|Summary||On forest carbon cycle||
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|General description||Examples for model output||
Modelling the economic aspects of afforestations to sequester carbon is useful to study wheather it is worth investing in afforestations. On the other hand, analysing costs and revenues of the forestry sector can be compared with those of other sectors to optimize resources when it comes to carbon sequestration and the mitigation of climate change.
However it must be emphasized that forests bring a multitute of products and benefits. The economic calculations in CASMOFOR only cover costs and benefits associated with the establishement, the maintainance and harvestin of forests. It thus exludes the benefits from all other products and services forests may offer (from providing clean water to protecting soil, providing jobs and opportunities for healing, recreation, sport, hunting, aesthetics and many more). Depending on the type of forests, as well as ecological and social conditions, some of these co-benefits could be translated to monetary terms, some of them not. CASMOFOR only analyses the wood production and the carbon sequestration values, however, it is suggested that the user conducts additional analyses in case data are available to estimate the full economics of growing forests. When taking decisions on afforestations, all co-benefits, which are usually numerous in forests, must be seriously considered.
In forestry, costs and revenues of forestry operations occur at discrete points in time, i.e. when forestry operations are carried out. These operations include forestation (site preparation and planting or sowing), tending (controlling weed and undesirable seedlings), fertilizing (in some forest types), various types of thinnings (pre-commercial thinning, selection thinning, thinning for increment), and final harvesting. By calculating these costs and revenues, one can usually have an idea on the economics of timber production, as revenues are usually limited to marketing timber.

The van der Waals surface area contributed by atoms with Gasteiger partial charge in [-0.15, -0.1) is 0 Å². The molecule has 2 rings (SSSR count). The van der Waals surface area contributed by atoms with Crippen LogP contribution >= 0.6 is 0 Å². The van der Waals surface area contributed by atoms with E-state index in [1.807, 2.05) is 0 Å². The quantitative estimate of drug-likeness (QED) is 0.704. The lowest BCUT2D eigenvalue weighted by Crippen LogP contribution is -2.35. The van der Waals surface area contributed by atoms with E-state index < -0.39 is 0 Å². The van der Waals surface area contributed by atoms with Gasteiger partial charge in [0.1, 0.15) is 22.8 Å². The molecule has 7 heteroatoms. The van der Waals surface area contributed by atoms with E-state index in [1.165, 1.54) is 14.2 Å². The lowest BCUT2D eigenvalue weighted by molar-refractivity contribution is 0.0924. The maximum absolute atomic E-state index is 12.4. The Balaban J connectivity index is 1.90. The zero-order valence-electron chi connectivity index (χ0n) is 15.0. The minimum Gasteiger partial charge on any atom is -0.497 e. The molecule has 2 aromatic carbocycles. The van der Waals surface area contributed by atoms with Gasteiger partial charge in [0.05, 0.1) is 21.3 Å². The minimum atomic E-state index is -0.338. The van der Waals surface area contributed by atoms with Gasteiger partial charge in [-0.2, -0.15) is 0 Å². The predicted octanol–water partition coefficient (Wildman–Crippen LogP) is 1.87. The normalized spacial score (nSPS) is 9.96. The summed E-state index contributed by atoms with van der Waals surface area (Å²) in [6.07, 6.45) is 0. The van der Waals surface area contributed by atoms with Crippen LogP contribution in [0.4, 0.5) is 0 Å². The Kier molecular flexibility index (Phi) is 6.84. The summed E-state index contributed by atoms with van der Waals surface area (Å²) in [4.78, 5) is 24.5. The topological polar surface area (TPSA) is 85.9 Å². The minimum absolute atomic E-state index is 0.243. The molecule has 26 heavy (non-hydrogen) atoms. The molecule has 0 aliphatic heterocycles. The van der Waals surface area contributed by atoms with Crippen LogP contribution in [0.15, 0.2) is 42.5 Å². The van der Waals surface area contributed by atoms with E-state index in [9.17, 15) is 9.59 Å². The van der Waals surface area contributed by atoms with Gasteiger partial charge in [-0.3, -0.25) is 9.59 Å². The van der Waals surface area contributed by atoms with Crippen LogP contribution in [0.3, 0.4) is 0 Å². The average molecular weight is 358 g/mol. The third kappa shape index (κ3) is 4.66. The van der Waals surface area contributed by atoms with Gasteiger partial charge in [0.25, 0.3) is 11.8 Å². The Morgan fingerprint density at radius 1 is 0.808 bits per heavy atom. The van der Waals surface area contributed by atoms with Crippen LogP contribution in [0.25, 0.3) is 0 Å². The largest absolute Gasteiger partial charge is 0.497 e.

Modelling the economic aspects of afforestations is necessary to demonstrate that afforestations may be effective and relatively cheap means of sequestering carbon.
Mofelling forest economics requires data related to each forestry operation. Whereas there are some sporadic studies in this regard, only mean values for the following operations are available in Hungary: stand establishment (including site preparation and planting), tending, thinning of young stands, selection thinning, thinning for increment, and final cutting. In practice, there usually are several operations for tending, thinning of young stands, selection thinning and thinning for increment, always depending on tree species and site. These forestry operations are modelled by so called silvicultural models, which set the mean age of conducting the operation. Expert judgement was used to break up the economic data known for the above types of operations and related them to the specific ages that are set in the silvicultural model. As a result, thinnings (i.e., removals of wood from stands), as well as costs and revenues are always incurred at the same ages.
Both the silvicultural models, as well as the economic model include data by species and yield class. However, the economic model sometimes includes separate data for afforestations on mountains, as well as on the plains for the same species. Therefore, expert judgement was used to select data that are applicable for afforestations (mainly to be established in plains, as well as low hills).
Economic data include both costs, as well as revenues for each operation. For CASMOFOR, only the net costs (i.e., revenues minus costs) are used; negative values mean net costs, whereas positive values mean net revenues.
An example of the economic data available for Black locust (for Yield class I as an example), updated for 2008 (Marosi et al. 2008) can be found in the below table:
From the data above, as well as from the silvicultural model for Black locust, the following economic data was derived the age data of which exactly matches those in the silvicultural model for Black locust: